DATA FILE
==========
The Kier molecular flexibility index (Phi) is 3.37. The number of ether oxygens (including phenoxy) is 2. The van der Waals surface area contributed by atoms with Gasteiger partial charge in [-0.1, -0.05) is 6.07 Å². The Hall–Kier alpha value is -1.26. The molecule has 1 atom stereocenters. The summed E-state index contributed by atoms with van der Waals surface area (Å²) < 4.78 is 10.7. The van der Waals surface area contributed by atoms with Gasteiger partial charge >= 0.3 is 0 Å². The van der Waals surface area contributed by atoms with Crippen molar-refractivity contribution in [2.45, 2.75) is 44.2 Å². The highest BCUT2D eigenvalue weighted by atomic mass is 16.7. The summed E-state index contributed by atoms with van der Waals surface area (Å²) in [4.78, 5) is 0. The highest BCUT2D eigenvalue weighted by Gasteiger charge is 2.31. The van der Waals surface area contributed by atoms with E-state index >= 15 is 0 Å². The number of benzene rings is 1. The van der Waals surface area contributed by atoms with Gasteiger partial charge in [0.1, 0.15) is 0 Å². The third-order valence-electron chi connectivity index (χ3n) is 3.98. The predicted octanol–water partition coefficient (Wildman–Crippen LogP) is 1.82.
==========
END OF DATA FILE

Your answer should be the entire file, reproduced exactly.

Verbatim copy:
The Kier molecular flexibility index (Phi) is 3.37. The number of ether oxygens (including phenoxy) is 2. The van der Waals surface area contributed by atoms with Gasteiger partial charge in [-0.1, -0.05) is 6.07 Å². The Hall–Kier alpha value is -1.26. The molecule has 1 atom stereocenters. The summed E-state index contributed by atoms with van der Waals surface area (Å²) < 4.78 is 10.7. The van der Waals surface area contributed by atoms with Gasteiger partial charge >= 0.3 is 0 Å². The van der Waals surface area contributed by atoms with Crippen molar-refractivity contribution in [2.45, 2.75) is 44.2 Å². The highest BCUT2D eigenvalue weighted by atomic mass is 16.7. The summed E-state index contributed by atoms with van der Waals surface area (Å²) in [4.78, 5) is 0. The highest BCUT2D eigenvalue weighted by Gasteiger charge is 2.31. The van der Waals surface area contributed by atoms with E-state index >= 15 is 0 Å². The number of benzene rings is 1. The van der Waals surface area contributed by atoms with Gasteiger partial charge in [0.1, 0.15) is 0 Å². The third-order valence-electron chi connectivity index (χ3n) is 3.98. The predicted octanol–water partition coefficient (Wildman–Crippen LogP) is 1.82.